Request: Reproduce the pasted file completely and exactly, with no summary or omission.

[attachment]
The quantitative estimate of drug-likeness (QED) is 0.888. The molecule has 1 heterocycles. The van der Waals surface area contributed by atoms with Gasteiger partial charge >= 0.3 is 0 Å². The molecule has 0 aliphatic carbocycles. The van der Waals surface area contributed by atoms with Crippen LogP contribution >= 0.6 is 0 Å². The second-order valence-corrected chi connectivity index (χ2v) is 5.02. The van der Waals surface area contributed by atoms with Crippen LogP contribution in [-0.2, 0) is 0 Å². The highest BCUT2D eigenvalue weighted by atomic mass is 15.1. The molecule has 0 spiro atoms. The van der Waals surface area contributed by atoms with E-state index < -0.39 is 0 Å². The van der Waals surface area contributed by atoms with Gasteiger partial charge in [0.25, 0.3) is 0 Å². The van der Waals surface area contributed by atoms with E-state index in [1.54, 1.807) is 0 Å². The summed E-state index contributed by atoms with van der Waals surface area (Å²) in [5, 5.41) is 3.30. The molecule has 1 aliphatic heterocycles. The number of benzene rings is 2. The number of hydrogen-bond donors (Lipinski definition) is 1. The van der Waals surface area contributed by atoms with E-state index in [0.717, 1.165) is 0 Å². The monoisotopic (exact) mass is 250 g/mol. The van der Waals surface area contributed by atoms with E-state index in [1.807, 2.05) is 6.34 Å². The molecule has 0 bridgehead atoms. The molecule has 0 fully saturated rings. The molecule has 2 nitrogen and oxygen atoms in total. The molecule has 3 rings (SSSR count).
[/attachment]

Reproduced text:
The quantitative estimate of drug-likeness (QED) is 0.888. The molecule has 1 heterocycles. The van der Waals surface area contributed by atoms with Gasteiger partial charge >= 0.3 is 0 Å². The molecule has 0 aliphatic carbocycles. The van der Waals surface area contributed by atoms with Crippen LogP contribution >= 0.6 is 0 Å². The second-order valence-corrected chi connectivity index (χ2v) is 5.02. The van der Waals surface area contributed by atoms with Crippen LogP contribution in [-0.2, 0) is 0 Å². The highest BCUT2D eigenvalue weighted by atomic mass is 15.1. The molecule has 0 spiro atoms. The van der Waals surface area contributed by atoms with E-state index < -0.39 is 0 Å². The van der Waals surface area contributed by atoms with Gasteiger partial charge in [0.25, 0.3) is 0 Å². The van der Waals surface area contributed by atoms with E-state index in [1.54, 1.807) is 0 Å². The summed E-state index contributed by atoms with van der Waals surface area (Å²) in [5, 5.41) is 3.30. The molecule has 1 aliphatic heterocycles. The number of benzene rings is 2. The number of hydrogen-bond donors (Lipinski definition) is 1. The van der Waals surface area contributed by atoms with E-state index in [0.717, 1.165) is 0 Å². The monoisotopic (exact) mass is 250 g/mol. The van der Waals surface area contributed by atoms with E-state index in [1.807, 2.05) is 6.34 Å². The molecule has 0 bridgehead atoms. The molecule has 0 fully saturated rings. The molecule has 2 nitrogen and oxygen atoms in total. The molecule has 3 rings (SSSR count).